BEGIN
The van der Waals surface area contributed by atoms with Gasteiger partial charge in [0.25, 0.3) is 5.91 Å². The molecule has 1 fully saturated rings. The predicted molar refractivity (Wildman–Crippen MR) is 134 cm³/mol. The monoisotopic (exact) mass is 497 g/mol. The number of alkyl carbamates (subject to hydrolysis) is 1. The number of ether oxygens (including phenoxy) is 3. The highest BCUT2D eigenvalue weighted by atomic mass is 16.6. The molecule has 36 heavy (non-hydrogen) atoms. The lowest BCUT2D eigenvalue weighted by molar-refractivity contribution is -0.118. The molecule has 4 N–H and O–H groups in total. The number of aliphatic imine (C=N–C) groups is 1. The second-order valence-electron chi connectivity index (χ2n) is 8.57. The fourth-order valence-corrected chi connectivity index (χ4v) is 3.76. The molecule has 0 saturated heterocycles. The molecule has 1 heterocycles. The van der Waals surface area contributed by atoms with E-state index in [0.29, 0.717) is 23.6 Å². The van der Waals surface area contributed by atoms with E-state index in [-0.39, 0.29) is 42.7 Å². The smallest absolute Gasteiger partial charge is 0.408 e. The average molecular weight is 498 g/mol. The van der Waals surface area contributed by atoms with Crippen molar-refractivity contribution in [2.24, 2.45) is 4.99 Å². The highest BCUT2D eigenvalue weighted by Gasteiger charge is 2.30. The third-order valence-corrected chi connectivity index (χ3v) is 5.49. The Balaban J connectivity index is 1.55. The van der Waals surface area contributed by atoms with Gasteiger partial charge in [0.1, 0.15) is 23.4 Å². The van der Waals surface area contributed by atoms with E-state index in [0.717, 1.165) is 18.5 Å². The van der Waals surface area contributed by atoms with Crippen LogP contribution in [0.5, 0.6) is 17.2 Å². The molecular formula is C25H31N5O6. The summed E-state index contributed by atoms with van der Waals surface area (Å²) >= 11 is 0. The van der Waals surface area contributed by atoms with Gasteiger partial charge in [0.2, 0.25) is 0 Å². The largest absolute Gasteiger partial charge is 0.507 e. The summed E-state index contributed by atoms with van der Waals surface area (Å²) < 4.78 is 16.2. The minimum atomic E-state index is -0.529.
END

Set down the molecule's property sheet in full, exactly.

The van der Waals surface area contributed by atoms with Gasteiger partial charge in [0.25, 0.3) is 5.91 Å². The molecule has 1 fully saturated rings. The predicted molar refractivity (Wildman–Crippen MR) is 134 cm³/mol. The monoisotopic (exact) mass is 497 g/mol. The number of alkyl carbamates (subject to hydrolysis) is 1. The number of ether oxygens (including phenoxy) is 3. The highest BCUT2D eigenvalue weighted by atomic mass is 16.6. The molecule has 36 heavy (non-hydrogen) atoms. The lowest BCUT2D eigenvalue weighted by molar-refractivity contribution is -0.118. The molecule has 4 N–H and O–H groups in total. The number of aliphatic imine (C=N–C) groups is 1. The second-order valence-electron chi connectivity index (χ2n) is 8.57. The fourth-order valence-corrected chi connectivity index (χ4v) is 3.76. The molecule has 0 saturated heterocycles. The molecule has 1 heterocycles. The van der Waals surface area contributed by atoms with E-state index in [0.29, 0.717) is 23.6 Å². The van der Waals surface area contributed by atoms with E-state index in [-0.39, 0.29) is 42.7 Å². The smallest absolute Gasteiger partial charge is 0.408 e. The average molecular weight is 498 g/mol. The van der Waals surface area contributed by atoms with Crippen molar-refractivity contribution in [2.24, 2.45) is 4.99 Å². The highest BCUT2D eigenvalue weighted by Gasteiger charge is 2.30. The third-order valence-corrected chi connectivity index (χ3v) is 5.49. The Balaban J connectivity index is 1.55. The van der Waals surface area contributed by atoms with Gasteiger partial charge in [0.1, 0.15) is 23.4 Å². The van der Waals surface area contributed by atoms with E-state index in [0.717, 1.165) is 18.5 Å². The van der Waals surface area contributed by atoms with Crippen LogP contribution in [0.5, 0.6) is 17.2 Å². The molecular formula is C25H31N5O6. The summed E-state index contributed by atoms with van der Waals surface area (Å²) >= 11 is 0. The van der Waals surface area contributed by atoms with Gasteiger partial charge in [0.2, 0.25) is 0 Å². The largest absolute Gasteiger partial charge is 0.507 e. The summed E-state index contributed by atoms with van der Waals surface area (Å²) < 4.78 is 16.2. The minimum atomic E-state index is -0.529.